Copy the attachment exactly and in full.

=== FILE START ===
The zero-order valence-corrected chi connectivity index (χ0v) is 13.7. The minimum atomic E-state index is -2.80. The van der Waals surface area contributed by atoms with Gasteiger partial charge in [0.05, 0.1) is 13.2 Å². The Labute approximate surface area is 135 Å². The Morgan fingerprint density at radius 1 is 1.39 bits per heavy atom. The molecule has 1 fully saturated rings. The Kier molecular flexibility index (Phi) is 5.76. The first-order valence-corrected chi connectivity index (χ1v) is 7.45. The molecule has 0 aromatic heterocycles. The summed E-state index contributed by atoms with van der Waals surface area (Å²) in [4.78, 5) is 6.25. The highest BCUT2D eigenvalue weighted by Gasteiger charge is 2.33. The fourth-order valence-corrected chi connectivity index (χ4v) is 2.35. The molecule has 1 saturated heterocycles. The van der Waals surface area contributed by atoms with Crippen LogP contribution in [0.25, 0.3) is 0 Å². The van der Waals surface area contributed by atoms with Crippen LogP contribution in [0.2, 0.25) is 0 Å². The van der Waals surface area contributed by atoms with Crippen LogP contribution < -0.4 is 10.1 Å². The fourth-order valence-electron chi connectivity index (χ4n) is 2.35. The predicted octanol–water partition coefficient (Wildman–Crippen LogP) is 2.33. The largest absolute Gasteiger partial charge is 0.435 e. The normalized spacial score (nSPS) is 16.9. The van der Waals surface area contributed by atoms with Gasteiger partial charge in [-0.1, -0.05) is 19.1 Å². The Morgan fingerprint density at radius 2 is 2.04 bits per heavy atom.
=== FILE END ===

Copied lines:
The zero-order valence-corrected chi connectivity index (χ0v) is 13.7. The minimum atomic E-state index is -2.80. The van der Waals surface area contributed by atoms with Gasteiger partial charge in [0.05, 0.1) is 13.2 Å². The Labute approximate surface area is 135 Å². The Morgan fingerprint density at radius 1 is 1.39 bits per heavy atom. The molecule has 1 fully saturated rings. The Kier molecular flexibility index (Phi) is 5.76. The first-order valence-corrected chi connectivity index (χ1v) is 7.45. The molecule has 0 aromatic heterocycles. The summed E-state index contributed by atoms with van der Waals surface area (Å²) in [4.78, 5) is 6.25. The highest BCUT2D eigenvalue weighted by Gasteiger charge is 2.33. The fourth-order valence-corrected chi connectivity index (χ4v) is 2.35. The molecule has 1 saturated heterocycles. The van der Waals surface area contributed by atoms with Crippen LogP contribution in [0.25, 0.3) is 0 Å². The van der Waals surface area contributed by atoms with Crippen LogP contribution in [0.2, 0.25) is 0 Å². The van der Waals surface area contributed by atoms with Crippen LogP contribution < -0.4 is 10.1 Å². The fourth-order valence-electron chi connectivity index (χ4n) is 2.35. The predicted octanol–water partition coefficient (Wildman–Crippen LogP) is 2.33. The largest absolute Gasteiger partial charge is 0.435 e. The normalized spacial score (nSPS) is 16.9. The van der Waals surface area contributed by atoms with Gasteiger partial charge in [-0.1, -0.05) is 19.1 Å². The Morgan fingerprint density at radius 2 is 2.04 bits per heavy atom.